What Rough Beast?

William Butler Yeats by George Charles Beresford, 1911

I posted William Butler Yeats’ best known poem, The Second Coming five years ago. Its time has come round again. Yeats (1865-1939), one of our greatest English language poets, had an abiding interest in the mythology and folklore of his native Ireland.

He was also a member of The Golden Dawn, an organization devoted to western esotericism. The Golden Dawn developed a series of visualizations and meditations designed to awaken subtle areas of consciousness. Yeats presented The Second Coming as a breakthrough of visionary experience, framed within his personal theory of  “gyres,” or cycles of time, analogous to the eastern idea of “yugas,” or ages.

Written in 1919 and published in 1921 The Second Coming was naturally read at the time as a reaction to the horrors of World War I. But the archetypal imagery Yeats brought up from the depths cuts deeper than specific personal or historical issues. It speaks as clearly to our own times, as if the forces that break and end eras and empires and civilizations are not exhausted in a decade or two. And though we can all identify our own Rough Beasts du jour, that doesn’t answer the key question of where the forces that drive such men to loose the blood-dimmed tide may come from…

The Second Coming

Turning and turning in the widening gyre
The falcon cannot hear the falconer;
Things fall apart; the centre cannot hold;
Mere anarchy is loosed upon the world,
The blood-dimmed tide is loosed, and everywhere
The ceremony of innocence is drowned;
The best lack all conviction, while the worst
Are full of passionate intensity.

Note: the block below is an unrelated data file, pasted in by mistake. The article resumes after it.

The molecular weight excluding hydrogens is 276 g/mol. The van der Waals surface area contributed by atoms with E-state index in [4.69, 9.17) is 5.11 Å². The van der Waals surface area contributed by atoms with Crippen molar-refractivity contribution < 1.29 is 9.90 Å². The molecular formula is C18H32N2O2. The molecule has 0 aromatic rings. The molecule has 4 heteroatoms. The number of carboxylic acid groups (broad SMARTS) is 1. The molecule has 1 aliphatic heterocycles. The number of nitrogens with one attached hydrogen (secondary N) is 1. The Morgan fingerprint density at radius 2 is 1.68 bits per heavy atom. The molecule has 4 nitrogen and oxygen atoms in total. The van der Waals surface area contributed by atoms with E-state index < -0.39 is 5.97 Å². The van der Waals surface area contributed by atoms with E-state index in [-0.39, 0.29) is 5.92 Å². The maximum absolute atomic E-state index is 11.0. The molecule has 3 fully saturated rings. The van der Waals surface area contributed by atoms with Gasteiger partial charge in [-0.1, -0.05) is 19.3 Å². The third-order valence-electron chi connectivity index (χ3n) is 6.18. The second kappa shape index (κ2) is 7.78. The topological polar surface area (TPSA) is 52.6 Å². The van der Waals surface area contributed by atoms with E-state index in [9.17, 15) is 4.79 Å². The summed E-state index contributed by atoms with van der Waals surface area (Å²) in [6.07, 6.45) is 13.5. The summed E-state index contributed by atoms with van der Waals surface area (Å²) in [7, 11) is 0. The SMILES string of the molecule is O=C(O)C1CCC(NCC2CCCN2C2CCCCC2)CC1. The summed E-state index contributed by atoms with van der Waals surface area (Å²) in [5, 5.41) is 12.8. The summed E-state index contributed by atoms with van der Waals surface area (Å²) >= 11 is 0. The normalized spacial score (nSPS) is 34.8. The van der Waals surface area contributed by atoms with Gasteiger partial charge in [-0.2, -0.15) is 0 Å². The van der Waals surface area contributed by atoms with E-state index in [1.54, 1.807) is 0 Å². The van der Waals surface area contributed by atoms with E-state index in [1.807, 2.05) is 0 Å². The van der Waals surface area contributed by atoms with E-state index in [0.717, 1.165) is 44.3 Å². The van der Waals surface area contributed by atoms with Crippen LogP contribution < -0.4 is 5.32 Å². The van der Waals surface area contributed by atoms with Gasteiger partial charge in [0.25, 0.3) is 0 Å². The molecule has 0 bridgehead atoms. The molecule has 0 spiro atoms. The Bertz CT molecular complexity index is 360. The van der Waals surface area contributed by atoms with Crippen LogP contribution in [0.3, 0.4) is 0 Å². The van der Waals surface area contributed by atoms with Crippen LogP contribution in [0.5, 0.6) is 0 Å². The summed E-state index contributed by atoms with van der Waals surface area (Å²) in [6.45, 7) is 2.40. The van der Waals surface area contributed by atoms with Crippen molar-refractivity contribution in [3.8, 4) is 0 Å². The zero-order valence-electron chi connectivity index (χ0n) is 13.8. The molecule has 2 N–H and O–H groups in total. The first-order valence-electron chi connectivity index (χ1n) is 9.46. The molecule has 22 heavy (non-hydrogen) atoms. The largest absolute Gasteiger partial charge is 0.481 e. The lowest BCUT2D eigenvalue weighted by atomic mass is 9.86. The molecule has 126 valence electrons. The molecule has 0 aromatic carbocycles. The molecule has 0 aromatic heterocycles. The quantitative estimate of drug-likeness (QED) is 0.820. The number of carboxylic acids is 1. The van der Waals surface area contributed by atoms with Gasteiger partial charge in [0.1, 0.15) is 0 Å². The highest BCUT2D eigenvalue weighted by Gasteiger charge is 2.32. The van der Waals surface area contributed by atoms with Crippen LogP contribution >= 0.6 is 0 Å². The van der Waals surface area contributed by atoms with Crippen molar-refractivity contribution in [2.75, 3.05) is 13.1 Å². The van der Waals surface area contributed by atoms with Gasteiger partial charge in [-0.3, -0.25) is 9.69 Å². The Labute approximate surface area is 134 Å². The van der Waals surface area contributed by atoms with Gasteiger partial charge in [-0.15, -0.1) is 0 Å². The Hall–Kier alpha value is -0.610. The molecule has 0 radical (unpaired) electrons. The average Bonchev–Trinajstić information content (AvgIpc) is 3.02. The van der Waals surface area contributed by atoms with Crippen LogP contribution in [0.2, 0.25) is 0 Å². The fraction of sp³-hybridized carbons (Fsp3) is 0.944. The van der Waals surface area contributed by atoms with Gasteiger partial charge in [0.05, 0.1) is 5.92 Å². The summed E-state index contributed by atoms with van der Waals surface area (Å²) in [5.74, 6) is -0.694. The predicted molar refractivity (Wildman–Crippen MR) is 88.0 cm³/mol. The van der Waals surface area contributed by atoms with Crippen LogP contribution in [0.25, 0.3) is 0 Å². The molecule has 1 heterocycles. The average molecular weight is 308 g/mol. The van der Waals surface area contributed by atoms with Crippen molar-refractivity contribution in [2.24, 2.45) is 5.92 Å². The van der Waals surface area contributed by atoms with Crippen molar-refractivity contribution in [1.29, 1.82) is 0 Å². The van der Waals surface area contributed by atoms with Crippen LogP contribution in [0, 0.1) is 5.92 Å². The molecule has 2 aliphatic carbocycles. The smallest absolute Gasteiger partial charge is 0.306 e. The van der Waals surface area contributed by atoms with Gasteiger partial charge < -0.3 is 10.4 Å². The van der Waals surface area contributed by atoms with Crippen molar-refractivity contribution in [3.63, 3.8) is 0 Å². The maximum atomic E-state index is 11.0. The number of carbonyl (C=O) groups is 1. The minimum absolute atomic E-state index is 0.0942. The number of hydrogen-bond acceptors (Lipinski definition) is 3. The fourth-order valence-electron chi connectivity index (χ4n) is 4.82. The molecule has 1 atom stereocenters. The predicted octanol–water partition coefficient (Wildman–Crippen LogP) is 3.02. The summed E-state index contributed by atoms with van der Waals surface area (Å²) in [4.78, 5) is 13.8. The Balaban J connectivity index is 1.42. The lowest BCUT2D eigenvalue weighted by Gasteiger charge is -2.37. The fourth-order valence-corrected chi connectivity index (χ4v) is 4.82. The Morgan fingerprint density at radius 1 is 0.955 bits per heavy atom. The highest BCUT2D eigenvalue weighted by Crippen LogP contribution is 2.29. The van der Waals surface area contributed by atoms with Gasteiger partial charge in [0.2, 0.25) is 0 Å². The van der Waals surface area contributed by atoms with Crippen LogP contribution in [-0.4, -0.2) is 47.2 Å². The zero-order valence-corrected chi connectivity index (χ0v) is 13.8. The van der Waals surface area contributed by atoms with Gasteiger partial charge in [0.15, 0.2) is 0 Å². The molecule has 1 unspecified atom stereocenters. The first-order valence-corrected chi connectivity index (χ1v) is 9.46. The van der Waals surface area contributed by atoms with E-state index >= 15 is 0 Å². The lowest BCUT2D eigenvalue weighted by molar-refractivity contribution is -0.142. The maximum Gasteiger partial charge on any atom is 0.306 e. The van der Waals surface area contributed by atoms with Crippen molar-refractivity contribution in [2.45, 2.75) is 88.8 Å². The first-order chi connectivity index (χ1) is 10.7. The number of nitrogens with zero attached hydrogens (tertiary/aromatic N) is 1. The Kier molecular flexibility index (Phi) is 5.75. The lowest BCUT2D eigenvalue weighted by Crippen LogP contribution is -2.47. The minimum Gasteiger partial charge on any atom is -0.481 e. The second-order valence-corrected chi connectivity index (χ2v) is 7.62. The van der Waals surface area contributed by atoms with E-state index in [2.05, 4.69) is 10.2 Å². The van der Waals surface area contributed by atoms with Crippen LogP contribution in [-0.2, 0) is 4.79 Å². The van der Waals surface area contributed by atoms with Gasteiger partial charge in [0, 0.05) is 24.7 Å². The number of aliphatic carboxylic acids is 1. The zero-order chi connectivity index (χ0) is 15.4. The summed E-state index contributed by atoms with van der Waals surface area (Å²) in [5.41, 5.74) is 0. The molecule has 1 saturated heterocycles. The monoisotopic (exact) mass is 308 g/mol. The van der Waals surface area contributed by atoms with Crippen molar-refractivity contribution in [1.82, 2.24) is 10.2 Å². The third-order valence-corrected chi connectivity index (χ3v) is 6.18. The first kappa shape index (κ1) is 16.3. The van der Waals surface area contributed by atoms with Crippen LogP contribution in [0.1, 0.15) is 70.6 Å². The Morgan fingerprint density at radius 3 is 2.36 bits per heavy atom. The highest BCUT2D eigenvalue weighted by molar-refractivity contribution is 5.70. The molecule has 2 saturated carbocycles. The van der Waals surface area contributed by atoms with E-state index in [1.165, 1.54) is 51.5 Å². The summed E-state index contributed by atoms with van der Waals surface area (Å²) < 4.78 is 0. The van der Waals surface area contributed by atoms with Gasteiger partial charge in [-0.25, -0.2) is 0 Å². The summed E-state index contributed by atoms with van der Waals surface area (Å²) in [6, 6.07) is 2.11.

Surely some revelation is at hand;
Surely the Second Coming is at hand.
The Second Coming! Hardly are those words out
When a vast image out of Spiritus Mundi
Troubles my sight: somewhere in sands of the desert
A shape with lion body and the head of a man,
A gaze blank and pitiless as the sun,
Is moving its slow thighs, while all about it
Reel shadows of the indignant desert birds.
The darkness drops again; but now I know
That twenty centuries of stony sleep
Were vexed to nightmare by a rocking cradle,
And what rough beast, its hour come round at last,
Slouches towards Bethlehem to be born?

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This entry was posted in Imagination, Poetry, Spirituality and tagged , , , . Bookmark the permalink.

2 Responses to What Rough Beast?

  1. I was reading this poem last night. Yeats is one of my favorite poets, and this poem has been one that has moved me deeply over time. Over the last two years it keeps recurring in my thoughts, but even more so after yesterday. We are seeing “mere anarchy” being “loosed upon the world.”

    Liked by 1 person

    • Yes, and “The best lack all conviction while the worst are full of passionate intensity.” It is to me, really worthwhile to know we are anything but unique In experiencing such times.

      Like

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